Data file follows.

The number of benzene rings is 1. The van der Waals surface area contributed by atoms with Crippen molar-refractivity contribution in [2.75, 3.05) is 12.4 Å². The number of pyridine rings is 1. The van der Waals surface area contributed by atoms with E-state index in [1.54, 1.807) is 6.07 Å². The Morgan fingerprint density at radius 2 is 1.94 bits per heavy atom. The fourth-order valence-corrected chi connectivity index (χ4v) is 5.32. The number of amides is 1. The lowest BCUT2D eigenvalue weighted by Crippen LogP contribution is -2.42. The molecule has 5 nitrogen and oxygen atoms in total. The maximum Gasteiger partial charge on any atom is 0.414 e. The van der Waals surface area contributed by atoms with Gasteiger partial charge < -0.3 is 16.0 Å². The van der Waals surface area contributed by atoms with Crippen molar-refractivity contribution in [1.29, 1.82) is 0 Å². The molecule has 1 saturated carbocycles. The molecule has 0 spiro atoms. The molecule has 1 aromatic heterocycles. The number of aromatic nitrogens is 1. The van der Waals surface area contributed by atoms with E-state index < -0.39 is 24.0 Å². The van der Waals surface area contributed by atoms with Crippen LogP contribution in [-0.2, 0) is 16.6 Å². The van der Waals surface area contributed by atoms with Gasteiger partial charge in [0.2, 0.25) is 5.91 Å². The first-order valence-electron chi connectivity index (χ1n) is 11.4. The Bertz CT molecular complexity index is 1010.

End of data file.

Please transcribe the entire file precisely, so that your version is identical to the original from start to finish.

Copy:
The number of benzene rings is 1. The van der Waals surface area contributed by atoms with Crippen molar-refractivity contribution in [2.75, 3.05) is 12.4 Å². The number of pyridine rings is 1. The van der Waals surface area contributed by atoms with E-state index in [1.54, 1.807) is 6.07 Å². The Morgan fingerprint density at radius 2 is 1.94 bits per heavy atom. The fourth-order valence-corrected chi connectivity index (χ4v) is 5.32. The number of amides is 1. The lowest BCUT2D eigenvalue weighted by Crippen LogP contribution is -2.42. The molecule has 5 nitrogen and oxygen atoms in total. The maximum Gasteiger partial charge on any atom is 0.414 e. The van der Waals surface area contributed by atoms with Gasteiger partial charge < -0.3 is 16.0 Å². The van der Waals surface area contributed by atoms with Crippen molar-refractivity contribution in [1.29, 1.82) is 0 Å². The molecule has 1 saturated carbocycles. The molecule has 0 spiro atoms. The molecule has 1 aromatic heterocycles. The number of aromatic nitrogens is 1. The van der Waals surface area contributed by atoms with E-state index < -0.39 is 24.0 Å². The van der Waals surface area contributed by atoms with Crippen LogP contribution in [-0.2, 0) is 16.6 Å². The van der Waals surface area contributed by atoms with Gasteiger partial charge in [0.2, 0.25) is 5.91 Å². The first-order valence-electron chi connectivity index (χ1n) is 11.4. The Bertz CT molecular complexity index is 1010.